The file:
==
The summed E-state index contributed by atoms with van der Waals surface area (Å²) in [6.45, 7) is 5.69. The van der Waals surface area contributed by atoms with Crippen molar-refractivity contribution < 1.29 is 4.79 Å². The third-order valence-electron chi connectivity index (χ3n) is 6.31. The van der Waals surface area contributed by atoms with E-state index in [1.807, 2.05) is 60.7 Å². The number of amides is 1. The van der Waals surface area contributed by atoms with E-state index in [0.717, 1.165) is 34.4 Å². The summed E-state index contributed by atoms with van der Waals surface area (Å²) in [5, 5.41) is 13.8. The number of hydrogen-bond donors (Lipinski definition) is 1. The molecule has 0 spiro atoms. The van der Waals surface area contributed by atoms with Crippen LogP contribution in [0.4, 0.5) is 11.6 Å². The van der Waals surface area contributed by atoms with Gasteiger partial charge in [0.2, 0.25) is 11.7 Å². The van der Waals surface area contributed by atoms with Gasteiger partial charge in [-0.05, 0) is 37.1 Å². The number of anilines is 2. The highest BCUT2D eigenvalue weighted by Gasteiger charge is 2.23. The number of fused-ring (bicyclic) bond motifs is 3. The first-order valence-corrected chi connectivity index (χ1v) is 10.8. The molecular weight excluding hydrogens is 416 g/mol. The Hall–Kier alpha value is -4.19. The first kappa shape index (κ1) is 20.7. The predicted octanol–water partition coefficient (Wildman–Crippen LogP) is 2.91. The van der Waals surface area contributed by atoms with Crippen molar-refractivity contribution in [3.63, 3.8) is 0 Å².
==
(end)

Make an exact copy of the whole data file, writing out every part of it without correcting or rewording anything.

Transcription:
The summed E-state index contributed by atoms with van der Waals surface area (Å²) in [6.45, 7) is 5.69. The van der Waals surface area contributed by atoms with Crippen molar-refractivity contribution < 1.29 is 4.79 Å². The third-order valence-electron chi connectivity index (χ3n) is 6.31. The van der Waals surface area contributed by atoms with E-state index in [1.807, 2.05) is 60.7 Å². The number of amides is 1. The van der Waals surface area contributed by atoms with E-state index in [0.717, 1.165) is 34.4 Å². The summed E-state index contributed by atoms with van der Waals surface area (Å²) in [5, 5.41) is 13.8. The number of hydrogen-bond donors (Lipinski definition) is 1. The molecule has 0 spiro atoms. The van der Waals surface area contributed by atoms with Crippen LogP contribution in [0.4, 0.5) is 11.6 Å². The van der Waals surface area contributed by atoms with Gasteiger partial charge in [0.2, 0.25) is 11.7 Å². The van der Waals surface area contributed by atoms with Gasteiger partial charge in [-0.05, 0) is 37.1 Å². The number of anilines is 2. The highest BCUT2D eigenvalue weighted by Gasteiger charge is 2.23. The number of fused-ring (bicyclic) bond motifs is 3. The first-order valence-corrected chi connectivity index (χ1v) is 10.8. The molecular weight excluding hydrogens is 416 g/mol. The Hall–Kier alpha value is -4.19. The first kappa shape index (κ1) is 20.7. The predicted octanol–water partition coefficient (Wildman–Crippen LogP) is 2.91. The van der Waals surface area contributed by atoms with Crippen molar-refractivity contribution in [3.63, 3.8) is 0 Å².